Flipped classroom learning in a first-year undergraduate engineering course
Tuesday, June 26 3:30-3:50 PM
Presider:Kurt Ackermann, Hokusei Gakuen University Junior College, Japan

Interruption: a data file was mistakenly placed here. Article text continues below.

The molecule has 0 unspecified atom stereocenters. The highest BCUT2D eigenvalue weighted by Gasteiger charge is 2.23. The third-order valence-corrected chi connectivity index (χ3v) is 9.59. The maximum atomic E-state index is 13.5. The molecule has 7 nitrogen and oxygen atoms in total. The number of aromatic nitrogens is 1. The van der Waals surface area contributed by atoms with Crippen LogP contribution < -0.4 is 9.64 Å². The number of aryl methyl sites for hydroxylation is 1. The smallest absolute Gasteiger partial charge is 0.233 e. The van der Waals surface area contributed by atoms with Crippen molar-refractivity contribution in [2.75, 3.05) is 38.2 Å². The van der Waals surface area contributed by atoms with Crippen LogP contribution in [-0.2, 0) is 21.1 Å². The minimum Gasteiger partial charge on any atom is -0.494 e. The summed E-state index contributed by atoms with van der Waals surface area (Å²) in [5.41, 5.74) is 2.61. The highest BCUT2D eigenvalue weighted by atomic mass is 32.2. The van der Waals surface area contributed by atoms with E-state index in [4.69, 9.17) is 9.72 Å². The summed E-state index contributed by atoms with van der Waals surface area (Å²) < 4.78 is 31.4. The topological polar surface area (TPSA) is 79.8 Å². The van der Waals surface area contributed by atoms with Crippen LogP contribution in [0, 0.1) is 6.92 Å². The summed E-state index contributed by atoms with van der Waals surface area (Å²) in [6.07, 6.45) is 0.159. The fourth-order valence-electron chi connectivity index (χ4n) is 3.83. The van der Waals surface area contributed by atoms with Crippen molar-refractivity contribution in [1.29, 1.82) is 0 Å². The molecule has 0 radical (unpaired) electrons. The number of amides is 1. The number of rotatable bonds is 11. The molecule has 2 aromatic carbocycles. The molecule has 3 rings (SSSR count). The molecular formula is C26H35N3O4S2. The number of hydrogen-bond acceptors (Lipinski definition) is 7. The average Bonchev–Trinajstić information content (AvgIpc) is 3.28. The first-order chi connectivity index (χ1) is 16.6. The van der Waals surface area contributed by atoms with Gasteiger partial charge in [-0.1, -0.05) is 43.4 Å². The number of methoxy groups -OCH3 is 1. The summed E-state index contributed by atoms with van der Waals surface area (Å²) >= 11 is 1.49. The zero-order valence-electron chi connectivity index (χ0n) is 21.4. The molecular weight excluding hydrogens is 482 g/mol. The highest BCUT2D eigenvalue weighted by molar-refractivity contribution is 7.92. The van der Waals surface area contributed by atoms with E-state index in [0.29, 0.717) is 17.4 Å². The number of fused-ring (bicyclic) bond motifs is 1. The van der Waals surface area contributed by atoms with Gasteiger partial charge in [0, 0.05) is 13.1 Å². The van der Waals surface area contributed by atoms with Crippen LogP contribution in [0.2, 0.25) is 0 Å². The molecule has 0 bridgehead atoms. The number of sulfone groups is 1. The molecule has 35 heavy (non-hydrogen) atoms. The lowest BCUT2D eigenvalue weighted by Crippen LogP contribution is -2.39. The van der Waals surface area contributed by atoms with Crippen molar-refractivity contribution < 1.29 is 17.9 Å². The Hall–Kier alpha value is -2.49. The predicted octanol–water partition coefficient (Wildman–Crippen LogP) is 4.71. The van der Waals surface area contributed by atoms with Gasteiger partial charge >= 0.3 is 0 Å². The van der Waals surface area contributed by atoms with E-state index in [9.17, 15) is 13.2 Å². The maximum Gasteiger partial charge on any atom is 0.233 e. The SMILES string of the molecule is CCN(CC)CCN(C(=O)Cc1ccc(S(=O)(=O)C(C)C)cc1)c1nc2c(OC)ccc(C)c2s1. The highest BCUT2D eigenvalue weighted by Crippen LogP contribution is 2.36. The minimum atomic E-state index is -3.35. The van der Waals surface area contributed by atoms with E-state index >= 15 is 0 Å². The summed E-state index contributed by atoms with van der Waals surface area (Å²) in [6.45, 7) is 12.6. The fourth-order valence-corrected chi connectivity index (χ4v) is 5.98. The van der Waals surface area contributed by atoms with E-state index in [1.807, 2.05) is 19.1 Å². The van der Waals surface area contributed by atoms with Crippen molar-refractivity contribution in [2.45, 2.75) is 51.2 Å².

Flipped classrooms support student-centred learning and are increasingly being adopted in institutions of higher learning worldwide. This paper is a report on the findings of a two-year funded project conducted on the impact of adopting a flipped classroom approach on first-year undergraduate engineering students’ learning in a New Zealand university. A design-based methodology was adopted to allow for five iterative course refinements. Data collected through student achievement data, surveys, focus group interviews, observations and video analytics of student video-watching behaviour indicated a significant improvement in students’ learning and that they valued the flipped course components such as the lecturer-created instructional videos, in-class problem-solving exercises and continuous assessment in supporting their learning. However not all students prefer learning through this approach and more scaffolding is needed for first-year students to take up responsibility for their own learning. Implications for practice are offered.